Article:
The Tehran Times on July 4, 2011 as well as The Times of Iran (July 4, 2011) announced the first translation of Farrokh’s book into Persian by Qoqnoos Publishers with the final report on this made by the official Mehr News Agency of Iran on September, 24, 2011 (see also earlier report by Mehr News in Persian –ناگفته‌هایی از قدرت سپاهیان ایران باستان در «سایه‌های صحرا» بازگو شد-). This has also been reported in Press TVKhabar Farsi,  Balatarin and the official Iran Book News Association (IBNA-سايه‌هاي صحرا؛ ايران باستان در جنگ منتشر شد -) on September 28, 2011.

Frye and Farrokh
Meeting his mentors: Farrokh greets the late Professor Emeritus Richard Nelson Frye of Harvard University in march 2008 (shaking hands with Farrokh) and world-renowned Iranologist, Dr. Farhang Mehr (at center), winner of the 2010 Merit and Scholarship award (photo from Persian American Society,March 1, 2008).  As noted by Mafie, Professor Frye of Harvard University wrote the foreword of Farrokh’s text stating that “…Dr. Kaveh Farrokh has given us the Persian side of the picture as opposed to the Greek and Roman viewpoint …it is refreshing to see the other perspective, and Dr. Farrokh sheds light on many Persian institutions in this history…” (consult Mafie, 2010, p.2).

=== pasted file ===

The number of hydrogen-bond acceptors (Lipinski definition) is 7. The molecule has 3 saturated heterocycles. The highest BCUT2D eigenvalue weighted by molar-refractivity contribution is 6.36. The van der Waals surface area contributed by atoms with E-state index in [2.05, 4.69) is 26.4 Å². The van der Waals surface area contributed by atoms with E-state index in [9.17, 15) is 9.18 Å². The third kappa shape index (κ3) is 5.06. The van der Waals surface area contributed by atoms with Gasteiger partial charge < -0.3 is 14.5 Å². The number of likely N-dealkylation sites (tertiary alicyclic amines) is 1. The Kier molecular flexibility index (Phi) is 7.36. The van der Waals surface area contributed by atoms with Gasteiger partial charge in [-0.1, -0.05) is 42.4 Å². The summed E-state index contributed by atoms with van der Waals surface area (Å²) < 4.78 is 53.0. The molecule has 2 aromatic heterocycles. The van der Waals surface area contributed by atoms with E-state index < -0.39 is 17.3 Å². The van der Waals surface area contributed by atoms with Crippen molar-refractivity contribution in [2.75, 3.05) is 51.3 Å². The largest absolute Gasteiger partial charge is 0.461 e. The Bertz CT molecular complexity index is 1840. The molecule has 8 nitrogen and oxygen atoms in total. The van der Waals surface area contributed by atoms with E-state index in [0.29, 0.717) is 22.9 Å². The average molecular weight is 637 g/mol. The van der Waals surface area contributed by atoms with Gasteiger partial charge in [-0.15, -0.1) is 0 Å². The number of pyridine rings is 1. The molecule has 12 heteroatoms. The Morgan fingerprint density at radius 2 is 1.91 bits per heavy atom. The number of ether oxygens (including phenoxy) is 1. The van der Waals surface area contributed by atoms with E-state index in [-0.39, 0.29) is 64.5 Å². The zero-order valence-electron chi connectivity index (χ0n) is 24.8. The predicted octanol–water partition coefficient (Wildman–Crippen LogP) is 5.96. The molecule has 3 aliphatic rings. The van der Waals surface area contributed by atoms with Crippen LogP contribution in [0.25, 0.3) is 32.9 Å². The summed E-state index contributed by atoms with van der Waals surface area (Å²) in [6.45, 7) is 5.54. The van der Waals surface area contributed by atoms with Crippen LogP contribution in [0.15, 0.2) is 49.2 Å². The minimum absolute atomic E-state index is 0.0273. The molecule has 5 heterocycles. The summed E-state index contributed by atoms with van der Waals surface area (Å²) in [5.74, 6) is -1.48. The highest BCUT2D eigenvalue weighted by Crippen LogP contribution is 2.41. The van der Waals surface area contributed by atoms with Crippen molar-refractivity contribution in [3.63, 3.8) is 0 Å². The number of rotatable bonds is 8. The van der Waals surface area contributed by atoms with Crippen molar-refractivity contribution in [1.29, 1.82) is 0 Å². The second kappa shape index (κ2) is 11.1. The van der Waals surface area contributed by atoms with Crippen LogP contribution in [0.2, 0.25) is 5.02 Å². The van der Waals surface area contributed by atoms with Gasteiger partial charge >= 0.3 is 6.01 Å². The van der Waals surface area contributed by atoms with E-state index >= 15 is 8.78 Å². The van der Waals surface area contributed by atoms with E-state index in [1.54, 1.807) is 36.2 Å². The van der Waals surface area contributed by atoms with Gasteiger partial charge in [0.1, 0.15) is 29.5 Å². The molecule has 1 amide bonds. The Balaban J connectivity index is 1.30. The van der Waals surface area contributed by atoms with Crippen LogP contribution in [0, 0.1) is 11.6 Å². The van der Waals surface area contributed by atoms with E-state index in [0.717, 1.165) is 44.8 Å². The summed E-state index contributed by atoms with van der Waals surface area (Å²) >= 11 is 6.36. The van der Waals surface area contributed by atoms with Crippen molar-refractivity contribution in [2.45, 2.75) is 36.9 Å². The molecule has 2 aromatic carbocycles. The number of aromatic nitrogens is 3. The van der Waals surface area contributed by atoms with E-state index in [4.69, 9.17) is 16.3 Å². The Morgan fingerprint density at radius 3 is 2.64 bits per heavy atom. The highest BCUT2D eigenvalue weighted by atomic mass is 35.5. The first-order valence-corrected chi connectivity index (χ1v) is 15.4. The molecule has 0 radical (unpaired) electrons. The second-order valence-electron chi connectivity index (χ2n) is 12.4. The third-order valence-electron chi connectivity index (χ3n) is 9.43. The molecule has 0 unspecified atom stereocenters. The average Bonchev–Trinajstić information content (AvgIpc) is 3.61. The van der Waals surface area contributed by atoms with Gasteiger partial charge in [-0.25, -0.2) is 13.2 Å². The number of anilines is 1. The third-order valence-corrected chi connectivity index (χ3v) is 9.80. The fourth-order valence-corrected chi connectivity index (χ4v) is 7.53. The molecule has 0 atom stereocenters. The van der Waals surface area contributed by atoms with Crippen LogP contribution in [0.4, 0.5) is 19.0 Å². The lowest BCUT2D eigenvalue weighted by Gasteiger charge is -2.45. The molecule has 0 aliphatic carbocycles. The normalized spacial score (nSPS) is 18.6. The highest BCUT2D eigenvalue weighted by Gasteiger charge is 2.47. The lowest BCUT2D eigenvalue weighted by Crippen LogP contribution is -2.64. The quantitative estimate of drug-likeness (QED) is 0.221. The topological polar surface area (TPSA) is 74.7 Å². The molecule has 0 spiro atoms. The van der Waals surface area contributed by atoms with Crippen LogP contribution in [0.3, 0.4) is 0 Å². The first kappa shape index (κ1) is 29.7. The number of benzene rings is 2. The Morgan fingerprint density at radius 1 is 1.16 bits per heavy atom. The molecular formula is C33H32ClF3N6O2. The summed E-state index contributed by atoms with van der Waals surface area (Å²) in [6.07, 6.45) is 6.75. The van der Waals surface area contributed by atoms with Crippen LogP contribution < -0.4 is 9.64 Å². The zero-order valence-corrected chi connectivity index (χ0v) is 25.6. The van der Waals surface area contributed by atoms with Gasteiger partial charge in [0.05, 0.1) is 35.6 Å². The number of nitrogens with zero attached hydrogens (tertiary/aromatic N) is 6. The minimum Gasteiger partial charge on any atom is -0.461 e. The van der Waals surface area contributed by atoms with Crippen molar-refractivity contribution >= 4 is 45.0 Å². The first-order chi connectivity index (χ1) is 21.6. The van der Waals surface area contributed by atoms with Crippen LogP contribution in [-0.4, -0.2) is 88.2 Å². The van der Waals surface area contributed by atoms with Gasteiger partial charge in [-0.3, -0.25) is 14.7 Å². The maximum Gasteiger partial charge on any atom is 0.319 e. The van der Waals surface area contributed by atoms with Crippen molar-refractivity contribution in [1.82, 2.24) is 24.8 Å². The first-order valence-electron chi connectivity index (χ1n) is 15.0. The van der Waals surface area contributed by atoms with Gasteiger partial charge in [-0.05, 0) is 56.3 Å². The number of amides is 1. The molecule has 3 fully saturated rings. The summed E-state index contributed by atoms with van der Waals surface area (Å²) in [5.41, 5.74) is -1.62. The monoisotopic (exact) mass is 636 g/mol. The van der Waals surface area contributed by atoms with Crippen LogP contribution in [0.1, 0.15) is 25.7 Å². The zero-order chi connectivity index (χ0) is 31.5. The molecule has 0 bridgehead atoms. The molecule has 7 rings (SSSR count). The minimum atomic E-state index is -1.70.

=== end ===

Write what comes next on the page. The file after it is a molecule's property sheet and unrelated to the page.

Below are a number of reviews of the text:

The Persian translation has been very well-received in Iran as indicated by the November 2011 newspaper clip below:

Page 52 of hashahri javan vol 335-2011
 [CLICK TO ENLARGE] Page 52 of Hamshahri newspaper, volume 335, November 17, 2011. The article in Persian by Ehsan Rezai reads “History as narrated by the Sword”.